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From trade to timber, SMA sets policy goals

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The Steel Manufacturers Association (SMA) will press the Trump administration for action on several steelrelated policy initiatives in 2017.

On the trade front, the Washington-based association hopes to see the enforcement of certain measures passed by the 114th Congress, namely the Leveling the Playing Field Act and the Enforce and Protect Act, according to Adam Parr, SMA vice president of policy and communications.

“The government has a lot of new tools at their disposal, and we want to make sure those are properly enacted, funded and carried out,” Parr said during a recent webinar hosted by the Association of Women in the Metals Industries (AWMI).

Overcapacity remains a key concern. China’s pledge to cut its steel production by 100-million to 150-million tonnes through 2020 is not sufficient, the SMA executive said flatly. China’s bid for marketeconomy status under the World Trade Organization (WTO) is another trade issue the SMA will continue to focus on in 2017.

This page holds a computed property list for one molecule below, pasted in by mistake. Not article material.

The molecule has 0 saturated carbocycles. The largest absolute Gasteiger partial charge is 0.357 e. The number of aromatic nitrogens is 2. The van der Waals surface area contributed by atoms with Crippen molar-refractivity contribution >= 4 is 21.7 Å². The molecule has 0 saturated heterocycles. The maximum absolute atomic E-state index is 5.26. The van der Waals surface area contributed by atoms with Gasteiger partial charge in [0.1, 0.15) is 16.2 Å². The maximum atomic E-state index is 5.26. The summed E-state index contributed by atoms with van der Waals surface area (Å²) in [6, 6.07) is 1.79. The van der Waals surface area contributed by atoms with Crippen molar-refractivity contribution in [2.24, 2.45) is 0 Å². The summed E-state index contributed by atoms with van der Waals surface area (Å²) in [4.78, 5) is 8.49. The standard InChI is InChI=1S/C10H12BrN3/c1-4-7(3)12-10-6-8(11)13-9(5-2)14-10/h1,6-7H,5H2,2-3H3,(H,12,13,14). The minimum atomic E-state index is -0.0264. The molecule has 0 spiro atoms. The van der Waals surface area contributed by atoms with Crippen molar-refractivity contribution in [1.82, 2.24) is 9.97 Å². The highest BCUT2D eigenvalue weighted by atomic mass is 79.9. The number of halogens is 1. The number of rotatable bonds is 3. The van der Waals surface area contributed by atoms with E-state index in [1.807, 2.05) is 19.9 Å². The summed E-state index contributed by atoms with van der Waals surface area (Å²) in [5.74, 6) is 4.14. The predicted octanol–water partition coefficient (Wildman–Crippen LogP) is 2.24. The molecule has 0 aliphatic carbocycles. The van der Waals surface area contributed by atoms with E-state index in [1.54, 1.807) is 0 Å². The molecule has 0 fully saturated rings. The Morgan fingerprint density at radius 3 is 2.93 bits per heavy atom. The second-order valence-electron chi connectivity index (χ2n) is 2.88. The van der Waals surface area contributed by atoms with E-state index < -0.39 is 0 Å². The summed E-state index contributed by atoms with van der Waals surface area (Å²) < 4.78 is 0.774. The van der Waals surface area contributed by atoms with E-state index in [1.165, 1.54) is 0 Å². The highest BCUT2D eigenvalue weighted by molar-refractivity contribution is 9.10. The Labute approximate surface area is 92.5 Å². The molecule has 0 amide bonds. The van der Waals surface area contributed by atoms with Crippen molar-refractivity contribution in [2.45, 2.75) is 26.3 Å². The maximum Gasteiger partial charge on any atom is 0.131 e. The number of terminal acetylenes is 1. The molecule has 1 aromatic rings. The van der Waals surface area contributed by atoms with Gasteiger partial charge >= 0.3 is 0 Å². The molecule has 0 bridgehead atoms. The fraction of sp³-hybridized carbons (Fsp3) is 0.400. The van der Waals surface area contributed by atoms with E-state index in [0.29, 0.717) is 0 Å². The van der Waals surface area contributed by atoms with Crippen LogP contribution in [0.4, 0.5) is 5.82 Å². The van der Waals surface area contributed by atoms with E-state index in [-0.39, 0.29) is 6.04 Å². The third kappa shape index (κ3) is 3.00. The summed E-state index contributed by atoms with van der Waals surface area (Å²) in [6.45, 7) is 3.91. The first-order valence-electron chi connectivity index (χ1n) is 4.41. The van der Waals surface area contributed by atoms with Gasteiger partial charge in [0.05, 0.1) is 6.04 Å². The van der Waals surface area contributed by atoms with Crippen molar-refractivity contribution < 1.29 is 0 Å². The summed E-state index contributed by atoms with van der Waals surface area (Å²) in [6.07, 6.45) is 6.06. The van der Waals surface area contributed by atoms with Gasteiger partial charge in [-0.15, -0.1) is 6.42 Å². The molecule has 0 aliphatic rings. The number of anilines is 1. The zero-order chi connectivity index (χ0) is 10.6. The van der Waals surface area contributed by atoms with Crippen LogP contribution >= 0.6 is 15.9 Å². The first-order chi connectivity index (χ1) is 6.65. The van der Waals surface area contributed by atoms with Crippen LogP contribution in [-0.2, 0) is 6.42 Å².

Trade agreements—notably the North American Free Trade Agreement (Nafta)—will remain an important issue in 2017, particularly following President Trump’s order to withdraw the U.S. from the Trans- Pacific Partnersip, Parr pointed out. “We still think (Nafta) is a good agreement,” the SMA executive allowed. “At the same time, that agreement is over two decades old and is probably due for some updates, but it should be done in a focused, very specific area,” he cautioned.

Infrastructure investment has been highlighted as a top priority for the new administration. Although specific details regarding the scope and timing of the plan have yet to surface, SMA supports a strong focus on major infrastructure projects, rather than “filling potholes” and long-term funding.

SMA will continue to fight the Timber Innovation Act, which promotes the use of wood in tall building projects, by increasing outreach and awareness.

“The new bill has not been released for this Congress, but we think it will be,” Parr said. “This (bill) is not creating any new demand in the marketplace; it is cannibalizing demand from other industries by using taxpayer funds,” he charged.


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